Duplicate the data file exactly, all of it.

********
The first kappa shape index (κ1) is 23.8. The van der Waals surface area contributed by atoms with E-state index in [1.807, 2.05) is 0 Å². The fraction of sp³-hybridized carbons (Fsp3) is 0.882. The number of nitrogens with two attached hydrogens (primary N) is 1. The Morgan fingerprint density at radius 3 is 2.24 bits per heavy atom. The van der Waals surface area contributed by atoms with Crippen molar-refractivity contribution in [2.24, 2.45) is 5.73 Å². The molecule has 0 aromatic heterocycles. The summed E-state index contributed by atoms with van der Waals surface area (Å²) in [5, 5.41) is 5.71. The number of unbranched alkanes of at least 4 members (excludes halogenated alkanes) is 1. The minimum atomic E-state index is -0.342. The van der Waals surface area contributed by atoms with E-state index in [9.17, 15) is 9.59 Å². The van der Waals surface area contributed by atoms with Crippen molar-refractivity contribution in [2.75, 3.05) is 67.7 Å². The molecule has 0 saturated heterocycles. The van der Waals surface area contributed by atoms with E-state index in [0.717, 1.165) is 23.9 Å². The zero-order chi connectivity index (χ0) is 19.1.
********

The first kappa shape index (κ1) is 23.8. The van der Waals surface area contributed by atoms with E-state index in [1.807, 2.05) is 0 Å². The fraction of sp³-hybridized carbons (Fsp3) is 0.882. The number of nitrogens with two attached hydrogens (primary N) is 1. The Morgan fingerprint density at radius 3 is 2.24 bits per heavy atom. The van der Waals surface area contributed by atoms with Crippen molar-refractivity contribution in [2.24, 2.45) is 5.73 Å². The molecule has 0 aromatic heterocycles. The summed E-state index contributed by atoms with van der Waals surface area (Å²) in [5, 5.41) is 5.71. The number of unbranched alkanes of at least 4 members (excludes halogenated alkanes) is 1. The minimum atomic E-state index is -0.342. The van der Waals surface area contributed by atoms with E-state index in [9.17, 15) is 9.59 Å². The van der Waals surface area contributed by atoms with Crippen molar-refractivity contribution in [2.75, 3.05) is 67.7 Å². The molecule has 0 saturated heterocycles. The van der Waals surface area contributed by atoms with E-state index in [0.717, 1.165) is 23.9 Å². The zero-order chi connectivity index (χ0) is 19.1.